We were very lucky to have our tea break in Bob’s lovely garden, with delicious sausage rolls supplied by Bob’s wife Koty.
Some people had to leave after the break, including both Jameses. The remaining hedge weeders went to work on the wildflower meadow, Meanwhile, there was the remains of the willow to be cleared and piles of pond gunge to be barrowed to the Green and dumped by the boundary fence, where it would rot down.

Then it was time to pack up and we found that one of our larger rakes was missing. At last we spotted it – abandoned on the pond island, so even though we couldn’t get at it, at least we know where it is!

James wades in.

James Pond and Graham.

Margaret cuts up willow.

Working on the hedge.

Dieuwke with a barrow load.

Ursula slashes nettles.

Wednesday, September 12, 2018

Abbey Meadows Wild Flower Maze, 8th September 2018

The task this session was to rake up the cut vegetation from the wild flower maze in the Abbey Meadows. The maze is an initiative of Abingdon Carbon Cutters and is cared for by Lucille Savin.

Despite some early rain, the weather turned out to be dry with some sunny intervals. The wildflowers in the maze had done pretty well, considering the heat and drought of the Summer. The time for cutting and raking up had arrived and Lucille had already done and initial strim. It is important to rake the cut material off as quickly as possible so nutrients do not leach into the soil and enrich it too much. Wildflowers flourish on poor soil.

We worked hard raking and stacking, while Lucille did a second strim of the raked areas. There was also quite a bit of litter revealed, which had to be cleared. During our break, Lucille sketched out a plan for an interpretation board which would appeal to children. This might encourage them to come over from the nearby playground and search for the flora and fauna in the maze.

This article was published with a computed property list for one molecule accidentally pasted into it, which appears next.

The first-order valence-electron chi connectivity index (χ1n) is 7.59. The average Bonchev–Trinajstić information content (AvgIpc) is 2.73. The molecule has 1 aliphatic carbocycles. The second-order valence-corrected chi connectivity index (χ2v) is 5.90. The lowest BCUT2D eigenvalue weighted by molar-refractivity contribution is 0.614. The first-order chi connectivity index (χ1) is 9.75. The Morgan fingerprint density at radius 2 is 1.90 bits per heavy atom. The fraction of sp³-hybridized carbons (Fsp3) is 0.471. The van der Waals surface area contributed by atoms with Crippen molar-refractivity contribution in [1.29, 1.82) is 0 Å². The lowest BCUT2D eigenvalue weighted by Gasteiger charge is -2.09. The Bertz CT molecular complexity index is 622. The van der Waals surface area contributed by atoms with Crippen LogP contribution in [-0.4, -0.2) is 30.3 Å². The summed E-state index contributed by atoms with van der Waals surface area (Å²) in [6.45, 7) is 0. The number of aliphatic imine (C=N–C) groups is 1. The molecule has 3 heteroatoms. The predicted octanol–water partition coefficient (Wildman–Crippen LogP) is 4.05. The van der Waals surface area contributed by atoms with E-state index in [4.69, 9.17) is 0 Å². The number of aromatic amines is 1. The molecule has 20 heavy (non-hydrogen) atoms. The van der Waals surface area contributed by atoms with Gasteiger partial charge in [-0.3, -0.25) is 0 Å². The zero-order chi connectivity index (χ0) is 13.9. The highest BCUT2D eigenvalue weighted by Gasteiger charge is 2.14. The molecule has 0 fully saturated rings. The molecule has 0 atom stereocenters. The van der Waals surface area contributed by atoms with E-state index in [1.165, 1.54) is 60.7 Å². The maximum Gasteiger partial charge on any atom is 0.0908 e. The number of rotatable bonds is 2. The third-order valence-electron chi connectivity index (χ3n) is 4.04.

We carried on with the work and got most of it raked up. In all, it was a very satisfying morning and we look forward to visiting the maze next Spring and Summer.

Raking and stacking.

Lucille strimming.

Grim reaper Adrian.

Kevin depositing a load.

Tea break.

Wednesday, September 5, 2018

Southern Town Park, 1st September 2018

Margaret had the honour of leading this weekend's session at Southern Town Park. Our instruction was to clear the wildflower bed which we established a couple of years ago. The weather was good, starting out warm and rising to 25°C by lunchtime!

We began by collecting any wildflowers that were left and distributing them amongst us (see photos). After that, we plucked any nettles that had infiltrated into the bed. Finally we slashed back the rest of the plants and raked them into a pile away from the area. This was all pretty much achieved by break time.

After the much-needed break (we had the luxury of a solid iron park bench to serve the refreshment on and enough seating for most of us to rest and take the weight off), we were back to the usual routine of slashing and lopping down nettles and brambles that were starting to encroach upon the paths and tracks.

Then of course litter picking, filling half a dozen bags - this is about the average for this location, with no unusual items of interest!

There was one minor casualty during the session when Graham disturbed a wasps' nest in a bunch of nettles and sustained a sting to the forehead.  Treatment was administered by Carolyn with some magic ointment from our First Aid box.

Margaret detailing the jobs to do.

The flowers of our labours.

We disturbed a few of these tiny frogs and placed them well away from the work area.

Clearing the patch.

Hops. Where did they come from?

Carolyn with the prickly job of removing the brambles, hence the dainty welders gloves that we use for this purpose.

Refreshments with wide ranging conversation.

Photo by Michele.